Swiftpicks 10 things not to miss from A & E editor Tim Swift

March 22, 2009|By Tim Swift


'Bromst' by Dan Deacon:

The closest thing Baltimore has to a pop star is back with a fresh batch of songs. Notice I said "closest thing." If you're looking for the next Katy Perry, keep looking. Loved by indie music fans the world over, Deacon is always off the wall and, at times, he's even offputting. In stores Tuesday.



After years of starring in a TV show, a Hollywood pooch really thinks he's a superhero. He's in for a rude awakening when he finds himself thousands of miles from the set. While this animated adventure isn't technically a Pixar flick, it has plenty of Pixar DNA. That's a good thing. In stores today.


Britney Spears:

Oops, will she do it again? Spears is famous for her foul-ups (she had panty problems a few weeks ago). So even if her singing falls short, her circus-inspired show could still be the greatest show on Earth. Show starts at 8 p.m. Tuesday at

the Verizon Center in Washington.

More: verizoncenter.com


Ringling Bros.:

After Cirque, Mumbo and now Britney, it's natural to have a case of big-top burnout. But Ringling Bros. and Barnum & Bailey, the granddaddy of them all, has something the others don't: animal magnetism (sorry, Brit). Elephants and flying dogs are part of the lineup. Starts at 7:30 p.m. Wednesday at 1st Mariner Arena.

More: ringling.com


'Reverse Ark: In the Wake': :

Starting this week, the Contemporary Museum is going green in a big way. Part-art exhibit, part-environmental symposium, Reverse Ark explores the environmental history of the city's textile industry. Opens Thursday and runs through August at the museum.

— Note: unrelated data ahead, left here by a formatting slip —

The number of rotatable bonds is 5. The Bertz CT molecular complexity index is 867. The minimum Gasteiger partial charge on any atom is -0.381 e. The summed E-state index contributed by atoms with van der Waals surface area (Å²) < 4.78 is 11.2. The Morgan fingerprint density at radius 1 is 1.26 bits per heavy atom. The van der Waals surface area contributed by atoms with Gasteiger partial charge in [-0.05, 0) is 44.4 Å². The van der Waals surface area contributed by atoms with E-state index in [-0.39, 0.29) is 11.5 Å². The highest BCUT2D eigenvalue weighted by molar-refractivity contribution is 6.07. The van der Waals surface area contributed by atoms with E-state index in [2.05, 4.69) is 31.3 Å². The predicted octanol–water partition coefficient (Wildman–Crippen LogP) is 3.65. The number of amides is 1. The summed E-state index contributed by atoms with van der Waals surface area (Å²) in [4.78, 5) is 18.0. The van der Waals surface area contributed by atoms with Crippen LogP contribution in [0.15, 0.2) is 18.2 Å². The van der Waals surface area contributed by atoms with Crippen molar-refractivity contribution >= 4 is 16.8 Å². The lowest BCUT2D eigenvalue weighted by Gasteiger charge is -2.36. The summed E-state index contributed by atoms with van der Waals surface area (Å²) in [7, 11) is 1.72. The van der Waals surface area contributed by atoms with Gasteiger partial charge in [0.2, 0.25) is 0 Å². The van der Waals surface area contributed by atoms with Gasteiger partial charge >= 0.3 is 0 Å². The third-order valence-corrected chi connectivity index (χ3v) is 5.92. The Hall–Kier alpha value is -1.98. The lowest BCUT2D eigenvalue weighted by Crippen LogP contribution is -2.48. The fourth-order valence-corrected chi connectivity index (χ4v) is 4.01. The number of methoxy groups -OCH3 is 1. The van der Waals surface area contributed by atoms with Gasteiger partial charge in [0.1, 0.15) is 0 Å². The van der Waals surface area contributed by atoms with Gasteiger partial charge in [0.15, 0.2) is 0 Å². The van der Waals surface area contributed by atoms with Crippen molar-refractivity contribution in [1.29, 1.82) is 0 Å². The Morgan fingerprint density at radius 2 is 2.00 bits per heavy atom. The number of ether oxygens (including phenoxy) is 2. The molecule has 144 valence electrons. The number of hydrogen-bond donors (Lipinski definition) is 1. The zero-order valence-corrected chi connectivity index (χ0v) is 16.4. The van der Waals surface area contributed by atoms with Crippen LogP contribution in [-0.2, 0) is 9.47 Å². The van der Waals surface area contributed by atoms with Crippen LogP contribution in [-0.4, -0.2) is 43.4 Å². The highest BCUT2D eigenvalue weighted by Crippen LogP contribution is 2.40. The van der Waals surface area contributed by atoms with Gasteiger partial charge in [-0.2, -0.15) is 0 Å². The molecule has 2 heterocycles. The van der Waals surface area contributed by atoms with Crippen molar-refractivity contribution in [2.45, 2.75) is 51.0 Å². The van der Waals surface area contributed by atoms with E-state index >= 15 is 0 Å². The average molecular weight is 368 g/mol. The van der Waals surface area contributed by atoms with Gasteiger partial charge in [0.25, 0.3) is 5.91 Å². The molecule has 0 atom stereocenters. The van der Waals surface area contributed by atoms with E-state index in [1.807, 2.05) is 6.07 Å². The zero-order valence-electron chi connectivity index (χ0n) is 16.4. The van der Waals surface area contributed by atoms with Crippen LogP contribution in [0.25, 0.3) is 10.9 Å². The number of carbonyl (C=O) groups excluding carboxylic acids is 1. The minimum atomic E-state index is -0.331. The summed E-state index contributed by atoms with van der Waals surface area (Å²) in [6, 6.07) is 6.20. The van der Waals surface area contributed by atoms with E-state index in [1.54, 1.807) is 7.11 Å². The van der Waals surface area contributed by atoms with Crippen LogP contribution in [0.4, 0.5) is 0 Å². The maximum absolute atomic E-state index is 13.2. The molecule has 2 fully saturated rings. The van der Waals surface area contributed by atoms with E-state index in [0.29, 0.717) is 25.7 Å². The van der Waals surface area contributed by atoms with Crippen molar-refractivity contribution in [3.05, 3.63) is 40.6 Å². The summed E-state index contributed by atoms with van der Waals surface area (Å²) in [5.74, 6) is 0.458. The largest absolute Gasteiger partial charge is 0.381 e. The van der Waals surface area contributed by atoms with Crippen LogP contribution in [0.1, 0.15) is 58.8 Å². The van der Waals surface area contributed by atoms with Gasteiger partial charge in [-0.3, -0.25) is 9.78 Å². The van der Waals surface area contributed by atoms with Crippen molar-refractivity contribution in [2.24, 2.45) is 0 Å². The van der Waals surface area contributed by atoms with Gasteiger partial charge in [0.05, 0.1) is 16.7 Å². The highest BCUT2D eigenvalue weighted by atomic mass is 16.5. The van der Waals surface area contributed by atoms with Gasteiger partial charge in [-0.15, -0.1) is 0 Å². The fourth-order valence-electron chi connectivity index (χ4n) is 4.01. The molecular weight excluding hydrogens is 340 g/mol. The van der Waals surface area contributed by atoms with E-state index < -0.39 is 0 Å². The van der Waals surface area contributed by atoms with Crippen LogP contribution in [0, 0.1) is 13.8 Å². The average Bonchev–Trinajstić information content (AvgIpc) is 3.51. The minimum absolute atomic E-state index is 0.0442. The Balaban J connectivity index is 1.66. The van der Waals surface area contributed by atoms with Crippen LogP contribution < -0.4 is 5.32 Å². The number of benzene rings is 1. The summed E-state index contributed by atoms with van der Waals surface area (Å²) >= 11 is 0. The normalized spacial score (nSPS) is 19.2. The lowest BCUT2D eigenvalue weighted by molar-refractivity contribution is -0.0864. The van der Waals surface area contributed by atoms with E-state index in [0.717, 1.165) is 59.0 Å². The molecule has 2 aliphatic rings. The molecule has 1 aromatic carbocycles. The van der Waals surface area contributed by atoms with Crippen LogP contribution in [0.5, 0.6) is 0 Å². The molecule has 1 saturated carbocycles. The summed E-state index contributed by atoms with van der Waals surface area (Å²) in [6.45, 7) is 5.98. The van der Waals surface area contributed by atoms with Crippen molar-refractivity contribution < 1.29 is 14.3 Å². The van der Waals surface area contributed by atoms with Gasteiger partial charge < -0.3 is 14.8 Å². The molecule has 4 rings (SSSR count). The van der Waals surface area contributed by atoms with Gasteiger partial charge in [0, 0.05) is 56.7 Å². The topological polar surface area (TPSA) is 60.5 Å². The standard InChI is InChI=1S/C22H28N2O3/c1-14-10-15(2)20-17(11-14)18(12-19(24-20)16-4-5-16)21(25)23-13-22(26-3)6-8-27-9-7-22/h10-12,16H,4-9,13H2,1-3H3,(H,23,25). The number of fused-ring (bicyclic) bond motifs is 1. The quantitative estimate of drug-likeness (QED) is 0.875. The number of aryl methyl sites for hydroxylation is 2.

More: www.contemporary.org


'Sunshine Cleaning':

Trading designer duds for hazmat suits, Amy Adams and Emily Blunt go for decidedly less glamorous roles as two sisters who get into the crime-scene cleanup business. The ever-cheerful Adams and the tart Blunt make for great sparring partners in this offbeat yet upbeat indie comedy. In theaters Friday.


'Lowboy' : by John Wray :

In this brisk read, a schizophrenic 16-year-old goes off his meds and descends into the bowels of the New York subway system, convinced the end of the world is near. Meanwhile, his mother and a detective search for him above. Dual plot tracks give Wray the chance to tell noir-inspired mystery with a trippy yet chilling twist. In stores now.


Maki Madness:

The concept of a sushi-eating contest makes me alternately queasy and curious. I guess that's the point. Promising a prize of free sushi for a year, Harbor East's RA Sushi is hosting the event at noon today. You had to sign up in advance to chow down, but you can still gawk at the spectacle.

More: rasushi.com


Jessica St. Clair:

in 'In the Motherhood':

One of my favorite smart alecks from VH1's Best Week Ever graduates to sitcomland with this week's premiere of In the Motherhood. Based on a popular Web series, the writers use real horror stories from mothers, like using paper towels and tape for diapers. Airs at 8 p.m. Thursday on WMAR-Channel 2.



Kitty kabuki! Post-apocalyptic leg warmers! Jazz hands galore! Yeah, Andrew Lloyd Webber's musical ode to dancing felines is never going to be accused of being cool, but that's why we love it. Opens at 8 p.m. Tuesday and runs through March 29 at the Hippodrome.

More: broadwayacrossamerica.com

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